John Alverdy, MD, has run a continuously funded NIH-funded laboratory that studies the molecular interactions of bacteria and the intestinal mucosa in order to understand how life-threatening infections arise after trauma and major surgery and during critical illness. He has developed several anti-infective polymer-based compounds that can attenuate the virulence of several multi-drug resistant pathogens that cause life threatening infections in surgical patients and works with the IME to synthesize, refine, and scale the compounds for pre-clinical testing.
The Alverdy lab seeks to better understand the regulation of virulence expression among potential pathogens through investigating the characteristics of the microbial context, molecular machinery that senses that context, and ultimately the lethal combinations of virulence expression that leads to disease. The majority of our work has focused on the sense and response virulence mechanisms of Pseudomonas aeruginosa, a well characterized and clinically important pathogen. We have shown a remarkable potential for this organisms to respond to host environmental cues related to stress, ischemia, immune activation and nutrient depletion. With this core model of environmental regulation of virulence expression, we are pursuing applications in intestinal transplantation, anastomotic and radiation physiology, necrotizing enterocolitis and ischemia/reperfusion injury. We are also investigating similar sense and response mechanisms in other clinically important organisms, including Staphylococcus aureus and Candida albicans. Finally, we are interested in developing virulence-based therapies to prevent virulence activation through modifications in microenvironment of the stressed host such as phosphate repletion and polymer-mediated mucosal replacement therapies.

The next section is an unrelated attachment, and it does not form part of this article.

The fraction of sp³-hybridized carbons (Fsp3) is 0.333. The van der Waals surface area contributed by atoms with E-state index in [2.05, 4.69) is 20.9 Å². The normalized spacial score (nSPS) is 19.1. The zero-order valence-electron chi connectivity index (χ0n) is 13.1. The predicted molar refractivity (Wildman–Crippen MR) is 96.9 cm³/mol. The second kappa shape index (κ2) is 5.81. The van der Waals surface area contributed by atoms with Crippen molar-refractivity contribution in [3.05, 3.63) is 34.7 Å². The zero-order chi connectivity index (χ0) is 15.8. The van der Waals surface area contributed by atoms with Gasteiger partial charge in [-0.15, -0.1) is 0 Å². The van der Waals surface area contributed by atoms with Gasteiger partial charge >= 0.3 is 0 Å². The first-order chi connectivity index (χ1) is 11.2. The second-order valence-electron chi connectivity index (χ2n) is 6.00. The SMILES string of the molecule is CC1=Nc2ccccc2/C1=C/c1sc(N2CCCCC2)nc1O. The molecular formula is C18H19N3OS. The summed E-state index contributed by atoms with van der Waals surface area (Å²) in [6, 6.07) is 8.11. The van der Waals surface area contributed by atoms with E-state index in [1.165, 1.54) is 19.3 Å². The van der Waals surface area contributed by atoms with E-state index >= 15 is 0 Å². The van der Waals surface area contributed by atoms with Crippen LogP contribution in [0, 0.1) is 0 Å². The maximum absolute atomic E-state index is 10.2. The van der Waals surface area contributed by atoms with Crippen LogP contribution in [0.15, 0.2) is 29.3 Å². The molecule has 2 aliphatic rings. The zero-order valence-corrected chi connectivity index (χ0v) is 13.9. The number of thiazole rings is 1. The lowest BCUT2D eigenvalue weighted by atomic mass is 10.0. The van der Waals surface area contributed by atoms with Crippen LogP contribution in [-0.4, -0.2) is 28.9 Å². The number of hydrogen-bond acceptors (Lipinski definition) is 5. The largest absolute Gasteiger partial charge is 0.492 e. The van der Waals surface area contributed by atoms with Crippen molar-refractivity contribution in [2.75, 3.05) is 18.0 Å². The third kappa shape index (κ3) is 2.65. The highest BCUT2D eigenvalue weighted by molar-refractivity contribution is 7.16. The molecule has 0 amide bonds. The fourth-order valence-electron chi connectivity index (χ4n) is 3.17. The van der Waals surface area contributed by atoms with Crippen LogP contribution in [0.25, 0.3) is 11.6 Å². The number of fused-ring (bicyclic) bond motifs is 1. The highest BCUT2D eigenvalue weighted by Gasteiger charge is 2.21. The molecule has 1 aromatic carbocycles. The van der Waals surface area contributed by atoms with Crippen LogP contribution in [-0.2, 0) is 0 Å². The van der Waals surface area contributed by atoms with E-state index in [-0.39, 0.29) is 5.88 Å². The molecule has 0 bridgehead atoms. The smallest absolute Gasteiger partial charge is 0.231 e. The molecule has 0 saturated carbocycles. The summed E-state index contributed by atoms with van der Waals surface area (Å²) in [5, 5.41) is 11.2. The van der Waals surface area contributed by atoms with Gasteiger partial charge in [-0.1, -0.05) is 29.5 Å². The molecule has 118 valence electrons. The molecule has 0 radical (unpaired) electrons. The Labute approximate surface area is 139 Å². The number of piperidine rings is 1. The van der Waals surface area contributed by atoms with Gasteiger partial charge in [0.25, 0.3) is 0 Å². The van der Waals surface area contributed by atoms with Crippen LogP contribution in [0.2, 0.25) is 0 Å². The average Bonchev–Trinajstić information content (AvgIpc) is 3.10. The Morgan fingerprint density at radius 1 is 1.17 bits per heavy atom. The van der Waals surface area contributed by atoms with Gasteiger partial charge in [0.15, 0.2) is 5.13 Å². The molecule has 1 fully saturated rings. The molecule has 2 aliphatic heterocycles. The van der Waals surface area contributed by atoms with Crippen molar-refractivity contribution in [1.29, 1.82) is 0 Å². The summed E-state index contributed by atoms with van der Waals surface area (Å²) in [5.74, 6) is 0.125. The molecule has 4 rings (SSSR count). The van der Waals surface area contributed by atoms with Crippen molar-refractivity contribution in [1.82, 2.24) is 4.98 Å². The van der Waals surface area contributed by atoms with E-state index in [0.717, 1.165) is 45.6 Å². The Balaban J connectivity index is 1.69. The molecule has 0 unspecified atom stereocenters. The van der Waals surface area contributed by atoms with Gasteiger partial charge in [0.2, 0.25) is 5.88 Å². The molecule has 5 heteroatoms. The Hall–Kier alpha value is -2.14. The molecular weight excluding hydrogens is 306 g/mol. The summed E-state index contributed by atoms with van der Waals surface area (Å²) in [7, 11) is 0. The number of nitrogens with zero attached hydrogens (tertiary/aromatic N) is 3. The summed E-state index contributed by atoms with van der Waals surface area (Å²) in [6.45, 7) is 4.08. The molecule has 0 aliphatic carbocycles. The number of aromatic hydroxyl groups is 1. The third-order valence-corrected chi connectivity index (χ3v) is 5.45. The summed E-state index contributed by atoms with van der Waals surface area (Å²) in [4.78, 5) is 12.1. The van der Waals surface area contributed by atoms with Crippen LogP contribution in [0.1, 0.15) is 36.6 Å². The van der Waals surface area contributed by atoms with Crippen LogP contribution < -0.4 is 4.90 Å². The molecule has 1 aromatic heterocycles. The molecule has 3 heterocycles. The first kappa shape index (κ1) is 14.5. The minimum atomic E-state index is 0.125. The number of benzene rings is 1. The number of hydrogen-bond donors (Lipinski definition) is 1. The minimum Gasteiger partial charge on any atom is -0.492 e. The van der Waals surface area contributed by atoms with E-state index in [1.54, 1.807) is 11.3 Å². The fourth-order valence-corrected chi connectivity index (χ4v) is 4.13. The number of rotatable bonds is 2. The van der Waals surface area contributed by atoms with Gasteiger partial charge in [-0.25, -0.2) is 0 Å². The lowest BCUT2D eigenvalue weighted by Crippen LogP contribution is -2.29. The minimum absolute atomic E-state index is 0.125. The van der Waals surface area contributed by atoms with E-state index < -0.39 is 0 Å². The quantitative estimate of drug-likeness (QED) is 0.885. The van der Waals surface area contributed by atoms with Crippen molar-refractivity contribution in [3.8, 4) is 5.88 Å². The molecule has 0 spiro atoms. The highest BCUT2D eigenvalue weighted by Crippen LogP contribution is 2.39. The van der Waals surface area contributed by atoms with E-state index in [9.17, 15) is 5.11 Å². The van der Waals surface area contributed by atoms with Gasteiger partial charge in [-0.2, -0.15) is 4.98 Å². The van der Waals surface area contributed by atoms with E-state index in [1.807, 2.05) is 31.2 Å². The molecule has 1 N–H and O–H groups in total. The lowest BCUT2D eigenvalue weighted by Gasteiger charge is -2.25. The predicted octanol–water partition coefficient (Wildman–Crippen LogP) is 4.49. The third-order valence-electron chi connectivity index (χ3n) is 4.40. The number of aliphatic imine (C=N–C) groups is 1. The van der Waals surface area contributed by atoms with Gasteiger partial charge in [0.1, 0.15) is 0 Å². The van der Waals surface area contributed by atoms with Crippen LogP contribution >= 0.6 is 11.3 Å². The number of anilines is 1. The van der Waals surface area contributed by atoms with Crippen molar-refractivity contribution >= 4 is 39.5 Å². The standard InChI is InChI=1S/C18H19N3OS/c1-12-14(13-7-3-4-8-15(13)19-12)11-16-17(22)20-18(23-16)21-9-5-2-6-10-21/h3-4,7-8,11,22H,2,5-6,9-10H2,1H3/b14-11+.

The ultimate goal of understanding microbial virulence is to provide clinical tools to improve the care of patients. However the complexity of the host-pathogen interaction and the vast amounts of mechanistic information available constitutes a formidable barrier to translational research. Computational agent based modeling is a well suited to dynamically represent mechanistic detail in a modifiable context to recapitulate cellular behavior at the tissue, organ and patient levels.